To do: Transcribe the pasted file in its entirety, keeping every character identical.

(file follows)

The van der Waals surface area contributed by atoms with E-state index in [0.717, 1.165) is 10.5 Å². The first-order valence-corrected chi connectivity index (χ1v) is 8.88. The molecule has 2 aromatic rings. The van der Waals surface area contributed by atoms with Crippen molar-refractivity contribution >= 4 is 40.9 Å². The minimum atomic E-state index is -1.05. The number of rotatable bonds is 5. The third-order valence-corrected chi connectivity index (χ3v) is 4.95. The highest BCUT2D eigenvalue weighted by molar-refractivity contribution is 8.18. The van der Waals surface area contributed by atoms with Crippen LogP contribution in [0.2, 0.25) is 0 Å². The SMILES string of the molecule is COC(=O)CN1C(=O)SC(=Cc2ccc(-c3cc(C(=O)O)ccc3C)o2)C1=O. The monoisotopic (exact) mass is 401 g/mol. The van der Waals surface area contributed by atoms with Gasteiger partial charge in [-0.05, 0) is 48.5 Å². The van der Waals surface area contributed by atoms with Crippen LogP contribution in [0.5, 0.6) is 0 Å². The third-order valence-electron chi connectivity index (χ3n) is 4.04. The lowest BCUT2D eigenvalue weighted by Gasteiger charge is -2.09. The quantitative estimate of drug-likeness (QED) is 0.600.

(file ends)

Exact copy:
The van der Waals surface area contributed by atoms with E-state index in [0.717, 1.165) is 10.5 Å². The first-order valence-corrected chi connectivity index (χ1v) is 8.88. The molecule has 2 aromatic rings. The van der Waals surface area contributed by atoms with Crippen molar-refractivity contribution >= 4 is 40.9 Å². The minimum atomic E-state index is -1.05. The number of rotatable bonds is 5. The third-order valence-corrected chi connectivity index (χ3v) is 4.95. The highest BCUT2D eigenvalue weighted by molar-refractivity contribution is 8.18. The van der Waals surface area contributed by atoms with Crippen LogP contribution in [0.2, 0.25) is 0 Å². The SMILES string of the molecule is COC(=O)CN1C(=O)SC(=Cc2ccc(-c3cc(C(=O)O)ccc3C)o2)C1=O. The monoisotopic (exact) mass is 401 g/mol. The van der Waals surface area contributed by atoms with Gasteiger partial charge in [-0.05, 0) is 48.5 Å². The van der Waals surface area contributed by atoms with Crippen LogP contribution in [0.5, 0.6) is 0 Å². The third-order valence-electron chi connectivity index (χ3n) is 4.04. The lowest BCUT2D eigenvalue weighted by Gasteiger charge is -2.09. The quantitative estimate of drug-likeness (QED) is 0.600.